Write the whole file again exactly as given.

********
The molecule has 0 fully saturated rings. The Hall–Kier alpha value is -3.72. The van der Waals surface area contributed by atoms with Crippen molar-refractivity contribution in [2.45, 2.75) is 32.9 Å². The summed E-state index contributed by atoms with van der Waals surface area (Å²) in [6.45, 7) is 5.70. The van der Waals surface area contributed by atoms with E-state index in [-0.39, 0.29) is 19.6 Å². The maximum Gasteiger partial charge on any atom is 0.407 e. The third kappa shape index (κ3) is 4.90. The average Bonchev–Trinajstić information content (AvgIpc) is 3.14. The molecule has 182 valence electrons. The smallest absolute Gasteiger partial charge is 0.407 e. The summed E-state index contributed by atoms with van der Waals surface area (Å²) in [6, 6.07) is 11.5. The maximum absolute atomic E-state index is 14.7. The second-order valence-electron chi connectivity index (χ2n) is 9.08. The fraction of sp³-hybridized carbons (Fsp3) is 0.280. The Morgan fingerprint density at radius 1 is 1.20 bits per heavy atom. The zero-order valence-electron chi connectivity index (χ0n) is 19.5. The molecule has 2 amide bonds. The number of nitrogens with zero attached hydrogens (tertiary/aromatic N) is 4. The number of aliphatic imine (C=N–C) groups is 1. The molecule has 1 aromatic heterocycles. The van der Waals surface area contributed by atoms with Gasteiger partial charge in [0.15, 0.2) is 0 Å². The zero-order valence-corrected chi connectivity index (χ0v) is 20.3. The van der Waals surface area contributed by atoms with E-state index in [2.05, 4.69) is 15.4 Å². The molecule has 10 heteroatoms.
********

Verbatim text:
The molecule has 0 fully saturated rings. The Hall–Kier alpha value is -3.72. The van der Waals surface area contributed by atoms with Crippen molar-refractivity contribution in [2.45, 2.75) is 32.9 Å². The summed E-state index contributed by atoms with van der Waals surface area (Å²) in [6.45, 7) is 5.70. The van der Waals surface area contributed by atoms with E-state index in [-0.39, 0.29) is 19.6 Å². The maximum Gasteiger partial charge on any atom is 0.407 e. The third kappa shape index (κ3) is 4.90. The average Bonchev–Trinajstić information content (AvgIpc) is 3.14. The molecule has 182 valence electrons. The smallest absolute Gasteiger partial charge is 0.407 e. The summed E-state index contributed by atoms with van der Waals surface area (Å²) in [6, 6.07) is 11.5. The maximum absolute atomic E-state index is 14.7. The second-order valence-electron chi connectivity index (χ2n) is 9.08. The fraction of sp³-hybridized carbons (Fsp3) is 0.280. The Morgan fingerprint density at radius 1 is 1.20 bits per heavy atom. The zero-order valence-electron chi connectivity index (χ0n) is 19.5. The molecule has 2 amide bonds. The number of nitrogens with zero attached hydrogens (tertiary/aromatic N) is 4. The number of aliphatic imine (C=N–C) groups is 1. The molecule has 1 aromatic heterocycles. The van der Waals surface area contributed by atoms with Gasteiger partial charge in [0.15, 0.2) is 0 Å². The zero-order valence-corrected chi connectivity index (χ0v) is 20.3. The van der Waals surface area contributed by atoms with E-state index in [2.05, 4.69) is 15.4 Å². The molecule has 10 heteroatoms.